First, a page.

I recently saw a bumper sticker that said, “I love Jesus, it’s Christians I can’t stand.” Do you feel like this is a sentiment shared by most people?

    I wont dare speak for the masses.. but I personally love this sticker.

  • The Ordained Barista

    Tony my friend,
    Yeah, I’m with you. I think our actions in the difficult times speak way more than in the easy times. I can’t imagine what it was like to have someone in so much pain want to pray for you! That is one of the best stories I’ve heard in a while. I love that bumper sticker too, it just makes me a little bummed.

  • Eric Garner

    Barry this article is my favorite. I am going to a late client meeting tonight for work and lately I have noticed my attitude slipping in the negative direction inwhich I wouldn’t care how I acted; but after reading this blog post and the encouraging words in it, I will not let myself slip. Thanks for the encouraging words.

  • The Ordained Barista

    Yeah. And if you mess up… God is still good! It’s less about being perfect and more about the heart being transformed! It takes a lifetime… I think! Thanks for the encouraging words and the comments!

  • Matt @ The Church of No People

    Barry, thanks for commenting on my blog! I really can’t wait until I’m packing my own weight in souvenirs for my kids. ;) And I thought I knew that Philadelphia was a town of “boisterous” people, but really? Wow.

    I think as Christians, we come off the worst when we act like we’re absolutely sure of everything, and then we don’t even live up to our ideals. That’s worth a “boo.”

  • The Ordained Barista

    Hey Matt,
    Thanks for the comment. I agree. The trick is how do you communicate that there are some things, not all, that you really believe to be “the truth” without coming off as “Holier than Though” or insensitive. I think relationships are a good start but not always the case. Great topic of conversation!

  • Elaine Babcock

    Hello Barry,

    You don’t know me, but I am Tony’s wife and I have been listening to him talk about this blog and then today we got a package, so I had to come visit.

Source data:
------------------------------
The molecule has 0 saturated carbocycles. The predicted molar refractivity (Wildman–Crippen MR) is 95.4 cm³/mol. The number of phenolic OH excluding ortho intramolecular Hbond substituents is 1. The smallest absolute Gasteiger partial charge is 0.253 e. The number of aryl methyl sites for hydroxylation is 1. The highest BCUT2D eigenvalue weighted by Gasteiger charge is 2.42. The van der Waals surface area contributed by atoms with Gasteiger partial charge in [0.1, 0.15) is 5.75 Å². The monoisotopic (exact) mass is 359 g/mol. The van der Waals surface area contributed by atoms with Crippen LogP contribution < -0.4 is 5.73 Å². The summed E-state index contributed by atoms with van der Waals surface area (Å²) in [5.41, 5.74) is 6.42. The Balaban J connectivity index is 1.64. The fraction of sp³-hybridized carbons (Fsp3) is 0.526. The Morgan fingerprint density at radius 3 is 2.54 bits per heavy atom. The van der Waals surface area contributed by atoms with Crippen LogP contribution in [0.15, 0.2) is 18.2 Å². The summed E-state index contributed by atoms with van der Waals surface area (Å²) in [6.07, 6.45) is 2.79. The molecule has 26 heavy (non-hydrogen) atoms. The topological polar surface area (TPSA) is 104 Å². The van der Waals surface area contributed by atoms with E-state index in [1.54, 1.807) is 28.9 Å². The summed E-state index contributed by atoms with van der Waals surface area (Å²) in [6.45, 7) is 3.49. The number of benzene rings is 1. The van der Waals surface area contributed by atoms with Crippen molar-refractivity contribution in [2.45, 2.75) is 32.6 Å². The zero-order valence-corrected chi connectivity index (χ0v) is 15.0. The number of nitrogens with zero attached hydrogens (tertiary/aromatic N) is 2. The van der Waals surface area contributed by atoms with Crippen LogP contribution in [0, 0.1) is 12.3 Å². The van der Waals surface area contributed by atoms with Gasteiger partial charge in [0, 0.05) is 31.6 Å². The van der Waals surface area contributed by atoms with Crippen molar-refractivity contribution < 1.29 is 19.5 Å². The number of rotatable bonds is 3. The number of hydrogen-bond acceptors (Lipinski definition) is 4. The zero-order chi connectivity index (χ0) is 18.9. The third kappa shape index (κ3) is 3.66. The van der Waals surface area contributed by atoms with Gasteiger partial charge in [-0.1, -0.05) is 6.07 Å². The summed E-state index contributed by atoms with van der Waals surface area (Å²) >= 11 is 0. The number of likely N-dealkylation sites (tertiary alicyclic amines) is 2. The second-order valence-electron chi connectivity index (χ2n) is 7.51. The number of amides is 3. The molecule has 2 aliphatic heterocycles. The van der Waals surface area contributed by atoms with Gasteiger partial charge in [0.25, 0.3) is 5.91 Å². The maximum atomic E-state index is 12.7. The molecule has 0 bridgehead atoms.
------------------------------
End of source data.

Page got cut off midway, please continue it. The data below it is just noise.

It’s funny that I read this particular entry today as it tied into what our pastor was talking about when reading Genesis 34-the story of Dinah. The discussion included about going out amoung others who are ungodly or participating in ungodly activities and how no matter how strong a person you think you are you can get sucked down into the mire with everyone else. Can we as Christians be fans of teams or even of life activities where the ugliness can be great? We can and we can be the example of how you should conduct yourself whether you are diehard or just passing through. But we also must guard against getting so wrapped up in being an example that we forget how to be humble and accept that but for the grace of God go I.

    BTW Tony said thank you for the shirt and book :o)

  • The Ordained Barista

    Thank you so much for the feedback. I hope one of these days we can meet. I have always looked up (figuratively, not literally) to Tony as an athlete, soldier and talented artist.

    I love your feedback on the life activities that we should or shouldn’t be associated with! I think half the victory is just realizing that there is a tension involved there!! I am the most afraid of my life when these things go largely unnoticed! Elaine, thanks again for the great comment and the kind words! I look forward to connecting sometime soon!